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Permanent Committee (PAC)

​​​​​​​​A Permanent Committee is a group of individuals, including an association, committee or organization, other than a campaign committee, political issues committee, inaugural committee, or party executive committee, which is established as, or intended to be a permanent organization having as a primary purpose expressly advocating the election or defeat of one (1) or more clearly identified candidates, slates of candidates or political parties, which functions on a regular basis throughout the year.​​ ​​​​​​​​​​​​​​​​​​​​​​​​​​​​​​​​​​​​​​​​​​​​​​​​KRS 121.015(3)(d)

Permanent Committee (PAC) Reporting Dates
YearReportPeriod EndsReport DueDue From
20171st Quarter report3/31/20174/5/2017All Active Permanent Committees (PACs)
20172nd Quarter report6/30/20177/10/2017All Active Permanent Committees (PACs)
20173rd Quarter report9/30/201710/6/2017All Active Permanent Committees (PACs)
20174th Quarter report12/31/20171/8/2018All Active Permanent Committees (PACs)
20181st Quarter report3/31/20184/6/2018All Active Permanent Committees (PACs)
20182nd Quarter report6/30/20187/9/2018All Active Permanent Committees (PACs)
20183rd Quarter report9/30/201810/5/2018All Active Permanent Committees (PACs)
20184th Quarter report12/31/20181/8/2019All Active Permanent Committees (PACs)
Contribution Limits For Permanent Committee (PAC)
  • From an individual: $2,000 per year Help
  • From a corporation: Prohibited
  • From an executive committee: $2,000 per year Help
  • From a caucus campaign committee: $2,000 per year Help
  • From a contributing organization Help : $2,000 per year Help
  • From a permanent committee (PAC) Help : $2,000 per year Help
  • Cash contributions Help : $100.00 per contributor per election
  • Anonymous contributions: $100.00 per contributor per election (Maximum aggregate $2,000 per election)

In-kind and monetary contributions jointly count toward both the “per election” and the “per year” contribution limits.

View all contribution limits

Permanent Committee​​ FAQ​​​​​

Political Advertising is any advertisement advocating the election or defeat of any candidate, political party, or public issue. For example, Political Advertising would NOT include the announcement of a fish fry sponsored by a political organization unless the advertisement stated that the fish fry endorses a candidate.​
A PAC is a Political Action Committee, also referred to as a Permanent Committee under Kentucky law. These committees are made up of a group of people sharing a common interest and supporting those interests by advocating the election or defeat of candidates, slates of candidates, or political parties. A PAC may contribute up to $2,000 per election to any candidate.
PACs may contribute up to $2,000 to any candidate or slate of candidates per election. This means that the PAC may contribute $2,000 in a primary and, if the candidate or slate wins the primary, the PAC may contribute $2,000 in the general election. PACs may contribute up to $2,000 per year in the aggregate to non-affiliated PACs. For example, if a PAC contributed $2,000 on January 1 of any year to another PAC, it could not make any more contributions to other PACs until January 1 of the next year. PACs may contribute up to $5,000 per year in the aggregate to a political party executive committee. This includes state and county executive committees. Because state and county executive committees are affiliated, if a contribution of $5,000 is made to a state party committee, the PAC could make no contributions to any of the county executive committees of that party in the same calendar year. PACs may contribute up to $5,000 per year in the aggregate to a caucus campaign committee. There are four caucus campaign committees. Because they are not affiliated, each caucus campaign committee may receive $5,000 per year.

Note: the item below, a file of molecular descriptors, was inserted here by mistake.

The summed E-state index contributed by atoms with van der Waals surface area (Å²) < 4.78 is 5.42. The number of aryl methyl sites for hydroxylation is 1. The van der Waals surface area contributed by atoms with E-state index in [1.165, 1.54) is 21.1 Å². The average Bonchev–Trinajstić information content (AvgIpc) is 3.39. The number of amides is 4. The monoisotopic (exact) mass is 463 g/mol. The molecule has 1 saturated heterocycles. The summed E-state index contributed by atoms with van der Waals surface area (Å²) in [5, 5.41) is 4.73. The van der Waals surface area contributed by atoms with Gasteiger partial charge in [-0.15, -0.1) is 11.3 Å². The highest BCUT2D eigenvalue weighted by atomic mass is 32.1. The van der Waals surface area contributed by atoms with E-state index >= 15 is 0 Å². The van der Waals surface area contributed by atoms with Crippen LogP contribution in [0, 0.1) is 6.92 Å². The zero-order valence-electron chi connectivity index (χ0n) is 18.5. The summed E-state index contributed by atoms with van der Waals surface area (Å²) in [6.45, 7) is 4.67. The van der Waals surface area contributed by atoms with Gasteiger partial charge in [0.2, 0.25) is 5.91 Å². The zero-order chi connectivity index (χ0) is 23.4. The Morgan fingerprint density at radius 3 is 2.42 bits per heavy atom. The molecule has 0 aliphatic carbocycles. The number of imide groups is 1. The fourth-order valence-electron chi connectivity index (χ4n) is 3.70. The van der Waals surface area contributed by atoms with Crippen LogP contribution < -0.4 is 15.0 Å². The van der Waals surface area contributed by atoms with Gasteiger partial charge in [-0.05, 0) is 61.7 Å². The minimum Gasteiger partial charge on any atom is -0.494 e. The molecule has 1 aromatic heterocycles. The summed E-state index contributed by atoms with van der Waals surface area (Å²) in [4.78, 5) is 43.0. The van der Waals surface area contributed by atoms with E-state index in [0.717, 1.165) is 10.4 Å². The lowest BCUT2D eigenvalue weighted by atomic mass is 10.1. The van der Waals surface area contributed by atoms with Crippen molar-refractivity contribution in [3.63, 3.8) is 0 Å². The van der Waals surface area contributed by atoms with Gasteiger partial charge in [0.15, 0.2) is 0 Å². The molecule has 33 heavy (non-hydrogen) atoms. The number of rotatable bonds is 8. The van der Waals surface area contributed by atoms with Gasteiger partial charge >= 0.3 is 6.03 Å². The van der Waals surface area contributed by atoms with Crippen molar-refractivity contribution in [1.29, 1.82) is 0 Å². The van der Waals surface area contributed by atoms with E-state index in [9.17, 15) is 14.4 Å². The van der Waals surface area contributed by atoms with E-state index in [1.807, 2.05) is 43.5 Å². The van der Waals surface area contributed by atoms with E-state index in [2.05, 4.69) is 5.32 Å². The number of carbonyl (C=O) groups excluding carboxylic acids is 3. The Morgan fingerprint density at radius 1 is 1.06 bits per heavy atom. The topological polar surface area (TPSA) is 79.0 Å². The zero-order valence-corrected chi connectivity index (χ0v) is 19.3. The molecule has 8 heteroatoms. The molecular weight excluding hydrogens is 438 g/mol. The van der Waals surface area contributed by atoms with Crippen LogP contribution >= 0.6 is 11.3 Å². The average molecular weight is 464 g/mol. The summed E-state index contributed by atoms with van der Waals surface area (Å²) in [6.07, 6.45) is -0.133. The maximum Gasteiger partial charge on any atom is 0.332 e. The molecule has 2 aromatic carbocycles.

Yes, a PAC may change its name. To do this, the PAC must complete another Political Committee Registration form with its new name, address, name of the sponsor of the PAC, the major business, social or political interests of the PAC, and the name of the depository bank or financial institution. This form must be signed and dated by the chairman and the treasurer. The PAC’s filer number and all financial information will stay the same.
PACs are considered affiliated based on the organization’s bylaw structure or by declaration on the PAC’s registration form. The Registry may examine the relationship between organizations to determine whether the committees are affiliated for purposes of contribution limitations. When making contributions to candidates, affiliated organizations are considered to be one (1) contributor and they are held jointly to the $2,000 contribution limit. (Example: if a state PAC made a $2,000 contribution to a candidate, the affiliated Federal PAC could not make a contribution to that candidate in that election). There are no contributions limits between affiliated PACs. The committees may transfer unlimited amounts between themselves.